Fine food and smooth sounds soothe fevered brows at redwhite+bluezz
By Erica Wayne 08/29/2012
It seems we always wind up at redwhite+bluezz in the heat of summer. And, even though the official start of autumn (such as it is in Southern California) is less than a month away, two Sundays ago, the thermostat on our front porch read 106 degrees at 4 p.m. It wasn’t any cooler inside, since the A/C had failed on Saturday and we were on a long waiting list for repairs that had been promised by mid-week.
Luckily, both redwhite+bluezz and our friends, Andy and Kathleen, were available that evening to provide comfort and sympathy. We met at 6:30 and started our evening in the cool, dark-wooded, dimly lit restaurant with iced teas and cold beers, warm bread and the opportunity to regale our friends by describing our new sleeping arrangements, which involved ice-packs on our bellies and fans blowing full-blast.
As we chilled, we perused redwhite+bluezz’s menu, which is filled with tempting items: tasty flights of cheese ($21) and charcuterie ($4), nifty appetizers, intriguing entrees, rich desserts and fine wines and spirits. But, despite two glasses of iced water and one tea, the only dish I could focus on was one of the salads: watermelon, Maytag bleu cheese, micro intensity mix and honey mint vinaigrette for $8.
Kat and I ordered one each while the guys went for creamy garlic Caesars ($9), with house-crafted dressing, shaved parmigiano reggiano, garlic croutons and (most important) anchovies upon request, which they did. Caesar dressing here is way better than the glop most other restaurants try to pass off. You can really taste the lemon juice, garlic and a soupcon of crushed anchovy.
But, good as the salad is, it pales to insignificance beside the glorious construction of the watermelon — contrasting chunks of sugary, ice-cold ruby and gold melon, stacked like blocks into a three-layer pyramidal wall, sprinkled with a light snow of cheese and drenched in an herbal honeyed dressing that is out of this world, especially on a heat-baked summer Sunday with no respite in sight.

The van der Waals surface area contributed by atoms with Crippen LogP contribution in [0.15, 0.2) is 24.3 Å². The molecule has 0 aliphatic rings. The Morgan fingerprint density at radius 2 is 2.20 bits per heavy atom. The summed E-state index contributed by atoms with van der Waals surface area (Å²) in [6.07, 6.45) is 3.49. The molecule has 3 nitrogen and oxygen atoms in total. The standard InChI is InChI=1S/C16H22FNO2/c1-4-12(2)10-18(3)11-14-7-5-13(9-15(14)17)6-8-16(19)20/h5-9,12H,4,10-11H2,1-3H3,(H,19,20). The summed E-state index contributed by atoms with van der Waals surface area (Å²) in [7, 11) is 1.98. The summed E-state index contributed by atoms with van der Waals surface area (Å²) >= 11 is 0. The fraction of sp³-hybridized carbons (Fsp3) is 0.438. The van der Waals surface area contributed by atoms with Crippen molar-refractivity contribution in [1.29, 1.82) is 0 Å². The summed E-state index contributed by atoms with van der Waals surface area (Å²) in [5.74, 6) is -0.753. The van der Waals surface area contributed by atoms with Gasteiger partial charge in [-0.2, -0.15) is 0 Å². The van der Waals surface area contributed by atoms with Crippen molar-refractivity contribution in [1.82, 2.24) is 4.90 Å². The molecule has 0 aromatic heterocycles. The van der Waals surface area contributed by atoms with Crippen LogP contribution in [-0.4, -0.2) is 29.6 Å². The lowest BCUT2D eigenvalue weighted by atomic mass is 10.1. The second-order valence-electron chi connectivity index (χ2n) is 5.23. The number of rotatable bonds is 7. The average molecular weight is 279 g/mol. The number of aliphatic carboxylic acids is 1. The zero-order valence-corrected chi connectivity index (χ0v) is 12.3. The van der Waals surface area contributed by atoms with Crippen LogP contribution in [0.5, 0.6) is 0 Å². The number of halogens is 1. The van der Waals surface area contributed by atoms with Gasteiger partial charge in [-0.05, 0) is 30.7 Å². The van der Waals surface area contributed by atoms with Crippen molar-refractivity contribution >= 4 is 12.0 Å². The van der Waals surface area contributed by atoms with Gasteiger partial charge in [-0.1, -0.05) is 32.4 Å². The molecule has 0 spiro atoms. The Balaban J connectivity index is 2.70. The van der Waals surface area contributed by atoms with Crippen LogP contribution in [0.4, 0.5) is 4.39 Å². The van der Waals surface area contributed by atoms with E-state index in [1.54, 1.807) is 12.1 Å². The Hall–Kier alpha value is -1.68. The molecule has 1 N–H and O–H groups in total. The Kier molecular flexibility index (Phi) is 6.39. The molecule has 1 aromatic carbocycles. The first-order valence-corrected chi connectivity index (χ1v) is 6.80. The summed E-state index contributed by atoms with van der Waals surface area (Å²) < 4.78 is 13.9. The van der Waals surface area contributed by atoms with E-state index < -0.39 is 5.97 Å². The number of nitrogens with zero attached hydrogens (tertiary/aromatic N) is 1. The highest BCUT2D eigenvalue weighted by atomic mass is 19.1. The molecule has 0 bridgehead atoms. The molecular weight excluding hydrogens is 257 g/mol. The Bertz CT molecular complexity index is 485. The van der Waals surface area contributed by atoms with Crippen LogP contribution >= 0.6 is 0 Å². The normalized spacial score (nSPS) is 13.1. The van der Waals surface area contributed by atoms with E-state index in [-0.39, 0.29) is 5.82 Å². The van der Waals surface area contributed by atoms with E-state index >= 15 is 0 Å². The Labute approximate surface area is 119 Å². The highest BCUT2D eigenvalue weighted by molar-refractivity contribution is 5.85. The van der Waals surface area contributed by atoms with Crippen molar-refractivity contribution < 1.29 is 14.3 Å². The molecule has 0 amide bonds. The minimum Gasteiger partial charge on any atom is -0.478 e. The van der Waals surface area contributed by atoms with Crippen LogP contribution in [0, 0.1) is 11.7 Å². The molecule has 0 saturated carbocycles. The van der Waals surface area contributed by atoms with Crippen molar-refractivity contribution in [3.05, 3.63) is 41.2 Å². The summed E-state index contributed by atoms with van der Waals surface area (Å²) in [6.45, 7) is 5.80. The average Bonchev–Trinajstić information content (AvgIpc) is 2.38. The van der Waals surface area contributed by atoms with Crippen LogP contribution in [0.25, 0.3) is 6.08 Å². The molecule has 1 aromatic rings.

I could easily have ordered a second salad and made an entire meal of melon, but the soothing effect of cool water, tea, salad and the piano-bass duo playing softly as backdrop restored my interest in warmer and heavier food. My mate, as he almost always does, ordered a Kobe burger ($19), while the rest of us went for “New Orleans” fried chicken ($19), catch of the day (barramundi for $23) and grilled salmon with chimichurri ($22). We also ordered the mac and cheese appetizer ($9) to split.
The mac and cheese recipe doesn’t seem to have changed much since rwb opened over half a decade ago — the tomato in the béchamel is gone, and they’re using frosted instead of plain corn flakes for coating. But, alas, the number of perfectly fried, panko-coated triangles has definitely decreased. They’re still crisp outside, molten inside, crunchy, buttery, peppery — in a word, magnificent. But three is hard to divide by four, and there was a minor struggle at our table to capture the biggest share.
The burger is always good — rare inside, run-down-your-arm juicy, the pedigreed beef is paired with pedigreed bacon, aged white cheddar, crispy onions and an excellent house-made barbecue sauce with plenty of fire but little smoke. The brioche bun is toasted and pleasantly yeasty, while the accompanying sweet potato fries are just fine.
I’m partial to fried chicken, but rwb’s didn’t quite hit the spot. The two breast pieces were a little dry, the coating heavy, and there wasn’t near enough of the black-eyed pea puree. The collards, however, were perfection. The chef came to our table after Kat requested the recipe. I caught at least five or six spices, champagne vinegar and, I think, caramelized onions, before I realized I wasn’t going to try to replicate them as long as redwhite+bluezz stays in business. The platter comes with a rectangle of rough-hewn cornbread and a dollop of delightful serrano chile-red bell pepper jelly.
The barramundi was pan-seared and served on a bed of forbidden (black) rice, with a spring vegetable stir-fry in a puddle of miso broth, seasoned again with herbal micro intensity mix. The salmon comes with sautéed spinach and roasted garlic mashed potatoes. The rice was definitely al dente (I didn’t mind the extra-chewy texture), but both fish were perfectly cooked and seasoned, and the other vegetables were great.
Our server tried to tempt us with dessert, but the offerings seemed too heavy for the ambient temperature outside. Carrot cake, with the tease of candied carrots, tres leches cake with heavy cream and dark rum, New Orleans beignets with warm apple compote and brown butter ice cream, a fudge brownie stack with chocolate pot de crème and butterscotch pudding flavored with Glenlivit and Kahlua ($7-$9 apiece) all sounded like magnificent finales.
Since the duo was on break, we reluctantly paid our bill and headed out into the humid dusk. At home, we found our cats sprawled out like miniature animal-skin rugs, legs splayed and bellies planted to the coolish floors. After a couple of hours of suffering, we headed upstairs to bed. With ice-packs again in place and fans churning tepid air over us, we finally fell asleep, and I dreamt I was climbing a fragrant scarlet and yellow watermelon mountain with a refreshing mint and honey waterfall rushing by my path.
70 S. Raymond Ave.,
Full bar/Major cards